Students, Union Members Rally at Two Separate Protests

Student groups — including the Arab Student Union, Students for Justice in Palestine, Students for Civil Rights in Iran, the Muslim Student Association and the Student Sustainability Collective — held a demonstration to show solidarity and create awareness about the uprisings occurring under the authoritarian governments of Egypt and Tunisia.

“Each of our organizations [is] each rooted in promoting peace, justice and empowerment,” Student Sustainability Collective Energy and Waste Director Annie Le said in an e-mail. “Our organizations collaborated to coordinate this demonstration in solidarity with the movements of the people in Egypt and Tunisia.”

The protest included student and faculty speakers, including A.S. Council President and Tunisian-American Wafa Ben Hassine, communication professor Gary Fields and ethnic studies assistant professor Roshanak Kheshti.

Marshall College sophomore Meryem Kamil said about 50 people attended the demonstration, which was finalized two days before the event.

“A lot of people were walking by, it was right in front of Library Walk, and start listening in,” Office of the President Press Secretary Reem Ateyeh said. “Other reactions were just looking, listening. It didn’t seem like anyone had any negative reactions. It was pretty positive.”

Kamil said the event was relevant to students.

“I personally had wanted to do something because I felt that it was really necessary for the campus to know something is going on beyond just classes,” Kamil said.

The group marched with baguettes, which Le said were to reflect the revolts in Egypt.

“The revolutionary baguettes wielded today mirror the protests of the Jasmine Revolution and those in Egypt against the shortage of food and high prices for staples,” Le said. “Central to the struggle is literally fighting to eat and we wanted to demonstrate this particularly visceral, essential reason that Tunisians and Egyptians are rising up.”

During the same afternoon, members from the solidarity demonstration joined about 50 postdoctoral researchers, academic student employees and faculty members to occupy the Chancellor’s Complex for about 25 minutes and protest the appeal process of researcher Wilda Helen.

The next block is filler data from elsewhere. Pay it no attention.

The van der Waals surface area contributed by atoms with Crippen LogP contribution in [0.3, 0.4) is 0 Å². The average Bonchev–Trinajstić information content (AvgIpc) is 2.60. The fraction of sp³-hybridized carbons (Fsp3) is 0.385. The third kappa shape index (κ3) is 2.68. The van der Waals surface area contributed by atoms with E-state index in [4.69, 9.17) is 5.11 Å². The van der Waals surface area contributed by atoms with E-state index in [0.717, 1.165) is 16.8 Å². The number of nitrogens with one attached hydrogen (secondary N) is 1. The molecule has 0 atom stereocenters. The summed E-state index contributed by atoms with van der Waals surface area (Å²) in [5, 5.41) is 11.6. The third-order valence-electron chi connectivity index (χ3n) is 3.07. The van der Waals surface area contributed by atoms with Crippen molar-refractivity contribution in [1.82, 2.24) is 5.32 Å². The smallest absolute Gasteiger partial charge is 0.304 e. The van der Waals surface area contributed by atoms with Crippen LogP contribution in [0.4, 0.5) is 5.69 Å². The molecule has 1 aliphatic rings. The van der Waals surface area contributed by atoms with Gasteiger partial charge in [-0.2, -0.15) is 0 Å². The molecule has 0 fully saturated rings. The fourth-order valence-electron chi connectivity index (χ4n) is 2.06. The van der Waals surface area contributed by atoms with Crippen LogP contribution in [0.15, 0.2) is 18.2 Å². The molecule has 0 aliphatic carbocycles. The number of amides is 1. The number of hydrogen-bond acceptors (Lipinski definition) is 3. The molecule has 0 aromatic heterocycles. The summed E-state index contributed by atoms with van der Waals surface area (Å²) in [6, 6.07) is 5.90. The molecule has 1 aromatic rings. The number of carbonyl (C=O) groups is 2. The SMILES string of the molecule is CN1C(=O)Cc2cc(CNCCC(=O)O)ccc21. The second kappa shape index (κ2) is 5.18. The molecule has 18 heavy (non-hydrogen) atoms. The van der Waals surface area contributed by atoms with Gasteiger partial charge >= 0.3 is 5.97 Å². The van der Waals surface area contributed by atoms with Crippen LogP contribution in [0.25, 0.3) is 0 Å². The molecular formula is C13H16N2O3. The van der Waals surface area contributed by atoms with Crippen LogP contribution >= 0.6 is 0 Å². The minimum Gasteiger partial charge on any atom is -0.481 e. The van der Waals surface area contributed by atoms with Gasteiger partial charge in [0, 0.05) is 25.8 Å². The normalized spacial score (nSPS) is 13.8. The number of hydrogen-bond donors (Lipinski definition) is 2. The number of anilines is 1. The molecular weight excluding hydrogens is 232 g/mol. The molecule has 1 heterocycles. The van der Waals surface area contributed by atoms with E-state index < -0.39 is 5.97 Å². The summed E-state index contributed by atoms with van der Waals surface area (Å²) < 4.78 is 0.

“We call on Chancellor Fox to intervene and provide Dr. Helen a chance to appeal her termination,” Xiaoqing Cao said in a statement.

Cao is the president of the United Auto Workers 5810, a union for UC postdoctoral researchers.
Chancellor Marye Anne Fox was not in the office at the time of protest.

Helen, who is from Indonesia, worked as a postdoctoral researcher at bioengineering professor Adam Engler’s stem cell biology and bioengineering laboratory for two years before being terminated on Jan. 6.

Helen then filed an appeal for her termination under the terms of UAW’s collective bargaining agreement.

“Her termination, we believe, is based on false allegations about her work, so she is appealing through the grievance process in the union contract,” UAW 5810 representative Scott Clifthorne said.

Clifthorne said UCSD deleted her record in the federal Student and Exchange Visitor Information System.

“[The university] is not required to do that,” Clifthorne said. “They chose to do that. The university knew that Dr. Helen was appealing her termination.”

After an employer deletes an employee in the SEVIS system, he or she has 30 days to leave the country or else remain illegally. Through the system, Helen is required to leave the United States by this Saturday, Feb. 5.

“Dr. Helen wants to appeal her termination, wants to take it to arbitration [and] wants to present the facts to a neutral, third-party arbitrator but the university is trying to force her out of the country this Saturday before she has a chance to do that,” Clifthorne said.

Clifthorne said the grievance process takes a long time. If the issue is not resolved through the department, university labor relations or the UC Office of the President, then the appeal is taken to a neutral, third-party arbitrator.

“She is being denied due process,” Clifthorne said. “If she was a U.S. postdoc, she would easily have the right to go through the full grievance procedure and go through an arbitrator.”

Engler said in an e-mail he could not comment on the topic due to confidentiality issues. Labor relations specialist Belinda Hein, who is handling the case, could not be reached for comment.

Readers can contact Regina Ip at [email protected]. 

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